call from our scouts.
"Enemy torpedo planes spilling out
of a cloud eight miles off. They are
at 6,000 feet in a steep dive. We're
intercepting now."
I can fix the action of the next
few minutes accurately from my notes
as follows:
Lexington Turns
11:14 am,: The Lexington was
turning back into the defensive for-
mation of ships. On its port (left)
side there was only one screening
vessel, a cruiser.
11:16 a.m.: Suddenly we saw guns
aboard our screening cruiser belch
smoke and flame, and a moment
later, heard the thunder clap of the
11:16, a.m.: "Here they come,"
sang the lookouts. "Enemy torpedo
planes coming in port beam."
"Hard starboard," said Capt. Sher-
man in a conversational tone to his
helmsman. This maneuver was to
present only the stern tothe trpe-
do. But a ship, even a fast shi like
the Lexington moves at asnais pace
compared with planes.
Ship Goes Into Action
And as the captain spoke, the Jap-
anese aircraft hove into view, slim
silver monoplanes, low, spreading out
fan-like, diving in sdirectly toward
our port side at high speeds. 'Later
I heard it estimated this was 250
miles an hour. As soon as they came
into view all the 100 odd guns on the
valiant old Lexington broke into
More action from my battle notes
expanded from the few words I wrote
at the moment:
11:17 a.m.: The Japs were so low
that I saw two lead planes pull up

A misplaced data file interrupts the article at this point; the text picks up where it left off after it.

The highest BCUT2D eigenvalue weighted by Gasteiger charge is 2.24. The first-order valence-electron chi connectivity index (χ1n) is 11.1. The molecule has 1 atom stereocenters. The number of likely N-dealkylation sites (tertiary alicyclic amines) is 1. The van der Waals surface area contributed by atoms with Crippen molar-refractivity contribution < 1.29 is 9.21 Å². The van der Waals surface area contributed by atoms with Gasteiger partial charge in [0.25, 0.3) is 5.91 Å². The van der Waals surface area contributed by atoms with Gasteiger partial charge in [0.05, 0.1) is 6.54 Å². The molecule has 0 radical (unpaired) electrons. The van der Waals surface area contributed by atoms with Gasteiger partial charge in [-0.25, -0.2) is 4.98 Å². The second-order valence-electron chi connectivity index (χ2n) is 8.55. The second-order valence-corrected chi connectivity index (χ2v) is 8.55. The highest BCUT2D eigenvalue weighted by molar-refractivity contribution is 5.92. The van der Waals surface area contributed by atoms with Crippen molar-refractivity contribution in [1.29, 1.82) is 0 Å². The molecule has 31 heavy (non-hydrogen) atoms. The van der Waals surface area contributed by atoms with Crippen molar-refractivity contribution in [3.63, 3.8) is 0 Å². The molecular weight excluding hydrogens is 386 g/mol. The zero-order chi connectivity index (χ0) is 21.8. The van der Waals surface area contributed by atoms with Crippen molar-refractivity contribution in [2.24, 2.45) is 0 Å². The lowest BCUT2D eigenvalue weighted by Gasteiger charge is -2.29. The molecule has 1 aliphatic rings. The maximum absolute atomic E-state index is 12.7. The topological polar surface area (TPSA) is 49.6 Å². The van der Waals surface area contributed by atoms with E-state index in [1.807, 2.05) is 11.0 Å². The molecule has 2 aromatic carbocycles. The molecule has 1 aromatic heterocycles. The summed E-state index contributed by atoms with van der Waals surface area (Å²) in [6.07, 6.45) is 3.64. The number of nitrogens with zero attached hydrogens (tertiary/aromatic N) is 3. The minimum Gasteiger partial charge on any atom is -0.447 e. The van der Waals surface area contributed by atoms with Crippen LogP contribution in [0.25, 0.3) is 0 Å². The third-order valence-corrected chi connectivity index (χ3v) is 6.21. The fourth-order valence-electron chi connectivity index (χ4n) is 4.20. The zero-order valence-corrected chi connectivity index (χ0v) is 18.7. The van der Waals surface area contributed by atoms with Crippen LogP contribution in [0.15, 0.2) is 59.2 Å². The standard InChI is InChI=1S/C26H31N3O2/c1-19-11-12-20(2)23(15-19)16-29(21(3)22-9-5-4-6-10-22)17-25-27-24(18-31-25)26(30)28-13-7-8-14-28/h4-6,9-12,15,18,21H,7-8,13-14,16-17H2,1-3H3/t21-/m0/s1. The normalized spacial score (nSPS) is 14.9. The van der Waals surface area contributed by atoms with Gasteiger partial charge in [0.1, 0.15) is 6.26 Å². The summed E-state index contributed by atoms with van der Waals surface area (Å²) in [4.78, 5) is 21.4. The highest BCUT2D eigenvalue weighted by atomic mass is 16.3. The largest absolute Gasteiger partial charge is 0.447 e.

to skim over our protecting cruiser.

In an instant one was obliterated int
a flash of flame it must have bee t
a direct hit from the cruiser's guns.
The other kept right on coming.
11:17'. a.m.: Eight of those Japs.,
braving our fire, dropped their "fish"
then they continued straight in to-
ward us. The leading pair were
right down on the water, so lov that
they Doomed up to get over us. Both
would have passed right over t he fore
part of the deck.
Flyers Pass Astern
The other Japancce flyers were
trying to pass astern. There simi-
lar fusilades of fire were concen-
trated on them.
11:18 a.m.: The Lexington shud-
dered under our feet. and a heavy
blast flashed in a spout of water on
our port side, forward. It was a tor-
The wakes of others could be seen
streaking toward us. Some of these
torpedoes were porpoising (nosing
up out of the water and then diving
'deeply as though their control mech-
anism had been damaged). Their
wicked noses looked to me like death
incarnate. I had the illusion they
were alive, were breaking water to
keep at us and then dive again, after
having made sure of their courses.
11:20 a.m.: Wham-another tor-
pedo hit. Almost at the same place
forward. Another spout of flame en-
closed in seawater. While we were
staggering under the lurch as the
Lexington flinched under the blow,
a lookout called "dive bombers!"
Huge Bomb Misses
Looking out I saw the first dive
bomber flattening out, having re-